Girlchild asked to ride her bike to the park, but doesn’t want to ride it back – what would Flop do?

Boychild insists on stuffing toy cars down his sleeping bag – can’t fall asleep without them, can’t stay asleep lying on them – what would Flop do?

Or, as in Easter Eggs, when one child drops her chocolate egg and it breaks all over the floor – what would Flop do?

Well, apparently he’d use some sort of witchcraft, Jedi mind trick or sleight of hand bribery, glossed over in the pages of the book, because Bing shares his egg.

I admit its unlikely, and absolutely makes me question my parenting ability, but if my kids can learn a bit of empathy while tormenting me at bedtime then I’m on board with that book.

But what about the baking?

With my mantra tucked in my parenting tool belt to stop me from cracking up, I break out the eggs and dust off the flour but if I’m honest there are also times when it’s less the cookie and more my sanity that is crumbling. Enter stage left, Bing Baking.

Nothing can quite replace the concentration-flour-clouds that accompany a baking four-year-old’s breath, or the surprising amount of strength required to cream sugar into butter, but when you just need to keep yourself afloat or the family alive it turns out there’s an app acceptable for that.

Bing Baking means your wee-one can practise the method with none of the madness – the rolling, the cutting, the baking and decorating, it’s all there with none of the mess and for what its worth, I reckon that if Flop really was a parent, that’s exactly what he would sometimes do too.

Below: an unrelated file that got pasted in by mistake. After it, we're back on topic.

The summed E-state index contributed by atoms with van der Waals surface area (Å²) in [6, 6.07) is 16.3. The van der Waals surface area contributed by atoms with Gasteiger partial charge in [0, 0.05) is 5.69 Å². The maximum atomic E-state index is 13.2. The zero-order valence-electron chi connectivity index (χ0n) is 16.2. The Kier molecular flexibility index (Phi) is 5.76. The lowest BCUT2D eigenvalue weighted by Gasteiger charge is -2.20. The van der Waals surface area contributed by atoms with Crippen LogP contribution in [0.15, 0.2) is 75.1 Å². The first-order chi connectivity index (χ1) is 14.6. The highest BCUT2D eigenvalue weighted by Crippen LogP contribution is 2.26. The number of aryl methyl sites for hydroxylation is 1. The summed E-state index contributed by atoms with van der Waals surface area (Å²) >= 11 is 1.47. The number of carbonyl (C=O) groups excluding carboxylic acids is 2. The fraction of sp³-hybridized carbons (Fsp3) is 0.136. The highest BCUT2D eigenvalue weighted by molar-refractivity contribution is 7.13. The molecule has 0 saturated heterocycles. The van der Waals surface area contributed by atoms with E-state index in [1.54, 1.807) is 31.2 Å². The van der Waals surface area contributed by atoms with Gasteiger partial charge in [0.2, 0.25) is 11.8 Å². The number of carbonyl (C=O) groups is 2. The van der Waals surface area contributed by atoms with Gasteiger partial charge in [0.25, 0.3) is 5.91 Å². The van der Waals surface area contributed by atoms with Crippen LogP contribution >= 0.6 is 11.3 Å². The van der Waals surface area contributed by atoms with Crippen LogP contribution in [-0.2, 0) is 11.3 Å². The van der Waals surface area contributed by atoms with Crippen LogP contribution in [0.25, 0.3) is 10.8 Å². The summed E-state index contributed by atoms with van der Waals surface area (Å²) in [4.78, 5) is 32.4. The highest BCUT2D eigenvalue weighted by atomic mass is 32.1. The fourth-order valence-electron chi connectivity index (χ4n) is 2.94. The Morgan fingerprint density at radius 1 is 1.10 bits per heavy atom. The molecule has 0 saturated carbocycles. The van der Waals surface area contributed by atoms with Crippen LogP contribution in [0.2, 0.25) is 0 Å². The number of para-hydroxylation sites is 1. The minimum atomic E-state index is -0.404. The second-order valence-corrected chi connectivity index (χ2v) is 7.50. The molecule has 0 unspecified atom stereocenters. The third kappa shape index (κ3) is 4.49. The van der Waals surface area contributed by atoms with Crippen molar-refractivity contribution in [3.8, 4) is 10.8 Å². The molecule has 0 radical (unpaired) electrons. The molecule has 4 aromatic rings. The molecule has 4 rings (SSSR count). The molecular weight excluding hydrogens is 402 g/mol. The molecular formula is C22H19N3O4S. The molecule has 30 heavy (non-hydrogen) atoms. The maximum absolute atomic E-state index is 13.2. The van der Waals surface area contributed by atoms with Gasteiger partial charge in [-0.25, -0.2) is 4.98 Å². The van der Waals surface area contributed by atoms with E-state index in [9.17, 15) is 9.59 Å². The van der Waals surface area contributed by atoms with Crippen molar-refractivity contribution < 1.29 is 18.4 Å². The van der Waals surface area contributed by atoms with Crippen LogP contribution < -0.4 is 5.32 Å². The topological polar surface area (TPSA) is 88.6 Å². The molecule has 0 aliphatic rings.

Written in collaboration with Bing Bunny,  Acamar Films (with thanks for the bundle of Bing fun) but rest assured that all comments, opinions and hatred of baking are wholeheartedly mine.

Next stop on Bing Bunny’s Easter blogger’s tour is @laurasidestreet www.sidestreetstyle.com

Easter Eggs Book

 

Easter Eggs – RRP £5.99 from Amazon Bing and Sula are hunting for Easter eggs in the playground, in this egg-shaped board book based on the hit CBeebies TV series.  But when Sula drops her chocolatey egg and it breaks, Bing decides to share his to cheer her up. Sharing an Easter egg… it’s a Bing thing! This Bing storybook is recommended reading for Bingsters aged 2+.  

Bing Baking – RRP £1.99 from the App store (Apple Devices) or Google Play (Android) For the first time, your child can be part of Bing’s colourful and playful world by joining him and Flop in their kitchen for a joyful, fun and messy baking experience. In this child-friendly, super-creative app, your Bingster will get the chance to make and decorate a new batch of biscuits each time they play. They can roll the dough or squidge it with their hands, using an array of cutters to make different shapes. Once their biscuits are decorated, they can be popped in the oven but you’ll need to keep an eye on Chicky Timer to make sure the biscuits don’t burn. If they do, it’s no big thing – you might not be able to eat them but you can still decorate them. Don’t forget to tap on the camera to take a snapshot of your yummy delicious treats before you and Bing sit down to eat them together. Yum, yum, yum!